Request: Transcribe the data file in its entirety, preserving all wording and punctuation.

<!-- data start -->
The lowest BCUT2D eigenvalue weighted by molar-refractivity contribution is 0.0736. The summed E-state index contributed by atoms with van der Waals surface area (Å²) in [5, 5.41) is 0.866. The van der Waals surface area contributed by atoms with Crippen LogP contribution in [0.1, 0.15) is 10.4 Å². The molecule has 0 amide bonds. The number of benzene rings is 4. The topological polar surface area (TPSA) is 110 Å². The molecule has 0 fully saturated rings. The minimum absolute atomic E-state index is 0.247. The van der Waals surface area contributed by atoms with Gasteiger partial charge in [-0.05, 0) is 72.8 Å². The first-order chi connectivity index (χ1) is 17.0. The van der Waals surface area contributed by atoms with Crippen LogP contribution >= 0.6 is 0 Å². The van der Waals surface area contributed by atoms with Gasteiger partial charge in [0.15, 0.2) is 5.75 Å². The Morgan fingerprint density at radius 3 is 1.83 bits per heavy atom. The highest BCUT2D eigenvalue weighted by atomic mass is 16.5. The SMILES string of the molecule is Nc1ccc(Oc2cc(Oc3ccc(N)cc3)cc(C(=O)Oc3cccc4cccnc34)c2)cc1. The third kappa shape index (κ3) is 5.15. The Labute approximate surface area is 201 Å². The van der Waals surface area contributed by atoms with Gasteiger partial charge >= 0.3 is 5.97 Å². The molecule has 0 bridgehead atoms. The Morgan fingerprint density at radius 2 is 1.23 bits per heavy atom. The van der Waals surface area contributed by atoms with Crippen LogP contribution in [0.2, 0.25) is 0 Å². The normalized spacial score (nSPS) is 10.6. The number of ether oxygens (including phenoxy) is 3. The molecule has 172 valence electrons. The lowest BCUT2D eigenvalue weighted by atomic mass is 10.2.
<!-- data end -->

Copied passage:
The lowest BCUT2D eigenvalue weighted by molar-refractivity contribution is 0.0736. The summed E-state index contributed by atoms with van der Waals surface area (Å²) in [5, 5.41) is 0.866. The van der Waals surface area contributed by atoms with Crippen LogP contribution in [0.1, 0.15) is 10.4 Å². The molecule has 0 amide bonds. The number of benzene rings is 4. The topological polar surface area (TPSA) is 110 Å². The molecule has 0 fully saturated rings. The minimum absolute atomic E-state index is 0.247. The van der Waals surface area contributed by atoms with Gasteiger partial charge in [-0.05, 0) is 72.8 Å². The first-order chi connectivity index (χ1) is 17.0. The van der Waals surface area contributed by atoms with Crippen LogP contribution >= 0.6 is 0 Å². The van der Waals surface area contributed by atoms with Gasteiger partial charge in [0.15, 0.2) is 5.75 Å². The Morgan fingerprint density at radius 3 is 1.83 bits per heavy atom. The highest BCUT2D eigenvalue weighted by atomic mass is 16.5. The SMILES string of the molecule is Nc1ccc(Oc2cc(Oc3ccc(N)cc3)cc(C(=O)Oc3cccc4cccnc34)c2)cc1. The third kappa shape index (κ3) is 5.15. The Labute approximate surface area is 201 Å². The van der Waals surface area contributed by atoms with Gasteiger partial charge >= 0.3 is 5.97 Å². The molecule has 0 bridgehead atoms. The Morgan fingerprint density at radius 2 is 1.23 bits per heavy atom. The van der Waals surface area contributed by atoms with Crippen LogP contribution in [0.2, 0.25) is 0 Å². The normalized spacial score (nSPS) is 10.6. The number of ether oxygens (including phenoxy) is 3. The molecule has 172 valence electrons. The lowest BCUT2D eigenvalue weighted by atomic mass is 10.2.